“There have been some hateful, disrespectful things said on this floor today,” Becker-Finn said, addressing her comments to Two Spirit and queer Minnesotans. “We love you just the way you are. You are exactly who the creator wanted you to be. You are exactly what your ancestors dreamed of. You are not alone, and you are loved.”

Minnesota Reformer is part of States Newsroom, a network of news bureaus supported by grants and a coalition of donors as a 501c(3) public charity. Minnesota Reformer maintains editorial independence. Contact Editor Patrick Coolican for questions: info@minnesotareformer.com. Follow Minnesota Reformer on Facebook and Twitter.

Right-wing celeb Charlie Kirk thinks George Floyd is a ‘scumbag’

Right-wing celebrity Charlie Kirk opened his appearance in Mankato Tuesday night by giving the crowd some advice: “Just don't totally mess up this state. It was built by wonderful Scandinavians, and it seems as if it's being destroyed now, rather intentionally."

In an 80-some-minute speech, Kirk called George Floyd a “scumbag," railed against urban areas — especially Minneapolis, which is “not the town it used to be" — and seemingly referenced Jan. 6 while lamenting how “if you dare walk into the U.S. Capitol building and take a selfie, they'll put you in solitary confinement."

Attendees nearly filled the auditorium for the Minnesota leg of Kirk's national “Exposing Critical Racism Tour," with Republicans U.S. Rep. Jim Hagedorn and state Rep. Jeremy Munson among them. In a Facebook post Wednesday, Munson thanked Kirk for an “engaging discussion." Hagedorn said he “enjoyed attending."

Hagedorn's office did not reply to a request for comment.

Kirk, the founder of right-wing youth organization Turning Point USA, has become well-known for his efforts to rally young conservative voters and for spreading false claims about the COVID-19 pandemic, climate change and voter fraud.

In Mankato, Kirk told the audience his tour is named the “CRT tour" because of “George Floyd's death, and the misinterpretation of that." Kirk repeated debunked falsehoods that Floyd died because of a fentanyl overdose, that he was “illegally counterfeiting currency," and that he once “put a gun to a pregnant woman's stomach."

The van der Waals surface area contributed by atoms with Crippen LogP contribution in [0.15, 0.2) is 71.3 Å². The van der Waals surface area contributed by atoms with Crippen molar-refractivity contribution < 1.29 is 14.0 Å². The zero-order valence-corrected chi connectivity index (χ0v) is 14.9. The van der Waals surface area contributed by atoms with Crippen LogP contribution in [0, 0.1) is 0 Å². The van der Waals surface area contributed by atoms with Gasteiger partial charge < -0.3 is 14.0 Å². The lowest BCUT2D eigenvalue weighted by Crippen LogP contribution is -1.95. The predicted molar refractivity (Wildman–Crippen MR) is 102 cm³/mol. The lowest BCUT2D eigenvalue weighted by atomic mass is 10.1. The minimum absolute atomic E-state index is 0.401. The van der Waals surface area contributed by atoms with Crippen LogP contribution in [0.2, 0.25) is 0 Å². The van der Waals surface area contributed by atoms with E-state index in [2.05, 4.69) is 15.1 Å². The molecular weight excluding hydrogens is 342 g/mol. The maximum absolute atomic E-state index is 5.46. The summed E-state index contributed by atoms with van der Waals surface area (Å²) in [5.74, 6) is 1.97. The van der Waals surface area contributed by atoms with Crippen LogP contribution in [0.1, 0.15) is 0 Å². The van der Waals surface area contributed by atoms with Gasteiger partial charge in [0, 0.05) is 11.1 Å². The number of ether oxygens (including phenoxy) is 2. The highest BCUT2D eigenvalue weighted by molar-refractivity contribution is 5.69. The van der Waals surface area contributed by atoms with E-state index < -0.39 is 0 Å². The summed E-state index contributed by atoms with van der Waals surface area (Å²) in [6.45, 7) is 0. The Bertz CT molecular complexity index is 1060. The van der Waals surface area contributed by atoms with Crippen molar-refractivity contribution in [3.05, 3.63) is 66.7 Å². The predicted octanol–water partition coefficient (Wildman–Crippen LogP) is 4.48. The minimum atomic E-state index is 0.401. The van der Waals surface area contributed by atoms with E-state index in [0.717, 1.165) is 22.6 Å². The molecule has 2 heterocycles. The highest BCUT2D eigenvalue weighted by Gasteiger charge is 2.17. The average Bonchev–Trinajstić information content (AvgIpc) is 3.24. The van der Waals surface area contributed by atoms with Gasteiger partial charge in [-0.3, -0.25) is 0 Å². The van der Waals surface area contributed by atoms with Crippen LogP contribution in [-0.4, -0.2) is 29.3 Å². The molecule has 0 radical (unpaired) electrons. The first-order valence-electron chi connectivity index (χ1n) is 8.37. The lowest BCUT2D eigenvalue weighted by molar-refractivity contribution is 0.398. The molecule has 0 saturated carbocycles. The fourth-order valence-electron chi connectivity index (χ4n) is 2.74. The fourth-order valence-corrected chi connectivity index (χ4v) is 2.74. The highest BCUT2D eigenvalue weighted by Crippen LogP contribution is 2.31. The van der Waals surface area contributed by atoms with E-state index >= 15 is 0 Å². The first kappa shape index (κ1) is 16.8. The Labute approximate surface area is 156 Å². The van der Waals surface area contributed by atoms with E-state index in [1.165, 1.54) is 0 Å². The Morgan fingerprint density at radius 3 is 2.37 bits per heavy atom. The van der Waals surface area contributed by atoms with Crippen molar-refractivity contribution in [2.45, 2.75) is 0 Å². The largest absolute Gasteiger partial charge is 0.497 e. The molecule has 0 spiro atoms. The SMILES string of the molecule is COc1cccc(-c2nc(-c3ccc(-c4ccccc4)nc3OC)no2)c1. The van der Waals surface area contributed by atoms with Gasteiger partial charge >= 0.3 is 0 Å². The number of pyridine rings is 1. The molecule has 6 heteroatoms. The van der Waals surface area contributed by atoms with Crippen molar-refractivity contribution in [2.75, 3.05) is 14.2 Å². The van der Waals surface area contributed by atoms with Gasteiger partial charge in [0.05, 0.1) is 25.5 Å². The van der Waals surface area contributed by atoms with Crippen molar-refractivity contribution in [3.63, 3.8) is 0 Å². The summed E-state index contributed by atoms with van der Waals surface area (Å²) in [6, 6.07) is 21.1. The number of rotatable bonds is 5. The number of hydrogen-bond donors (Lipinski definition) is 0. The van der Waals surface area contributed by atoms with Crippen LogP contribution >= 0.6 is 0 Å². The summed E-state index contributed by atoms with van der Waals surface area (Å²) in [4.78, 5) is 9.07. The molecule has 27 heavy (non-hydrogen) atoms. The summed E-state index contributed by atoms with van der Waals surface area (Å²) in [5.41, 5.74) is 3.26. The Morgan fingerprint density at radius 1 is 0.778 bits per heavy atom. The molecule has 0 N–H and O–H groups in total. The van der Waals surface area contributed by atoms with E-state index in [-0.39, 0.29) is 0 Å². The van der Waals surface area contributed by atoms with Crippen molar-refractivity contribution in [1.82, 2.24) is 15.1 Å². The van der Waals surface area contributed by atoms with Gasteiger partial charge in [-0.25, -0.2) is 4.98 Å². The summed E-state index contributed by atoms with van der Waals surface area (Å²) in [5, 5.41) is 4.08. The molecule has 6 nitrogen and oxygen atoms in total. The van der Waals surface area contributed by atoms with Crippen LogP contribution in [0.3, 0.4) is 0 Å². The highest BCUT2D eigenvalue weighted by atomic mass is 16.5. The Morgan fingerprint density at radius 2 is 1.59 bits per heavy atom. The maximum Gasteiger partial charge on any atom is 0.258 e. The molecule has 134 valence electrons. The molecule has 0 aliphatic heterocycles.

On Monday, Texas Tribune reported, the Texas Board of Pardons and Paroles recommended Floyd receive a posthumous full pardon for a 2004 drug charge he received in Houston. The officer who made the arrest has since been indicted for murder and other misconduct charges.

Kirk seemed to suggest that the racial reckoning following the murder of Floyd by former police officer Derek Chauvin was an overreaction by “the most corrupt and disengenuous voices that any human being could possibly find around anything."

Kirk also invoked Garrison Keillor — who “got 'MeToo-ed' in 2017 or whatever," he said. He seemed to reference Lake Wobegone, a fictional location in “Prairie Home Companion," as a real place while describing the lessons of the show as “maybe we shouldn't hyper-corporatize our entire lifestyle and all move to cities and become childless and godless."

In closing, Kirk said he wanted to be clear his remarks were “framed around this idea that we're no longer in, like, an economics debate — high taxes, no taxes, more regulation, less regulation."

“No," he continued, “This is civilization-defining stuff."

Minnesota Reformer is part of States Newsroom, a network of news bureaus supported by grants and a coalition of donors as a 501c(3) public charity. Minnesota Reformer maintains editorial independence. Contact Editor Patrick Coolican for questions: info@minnesotareformer.com. Follow Minnesota Reformer on Facebook and Twitter.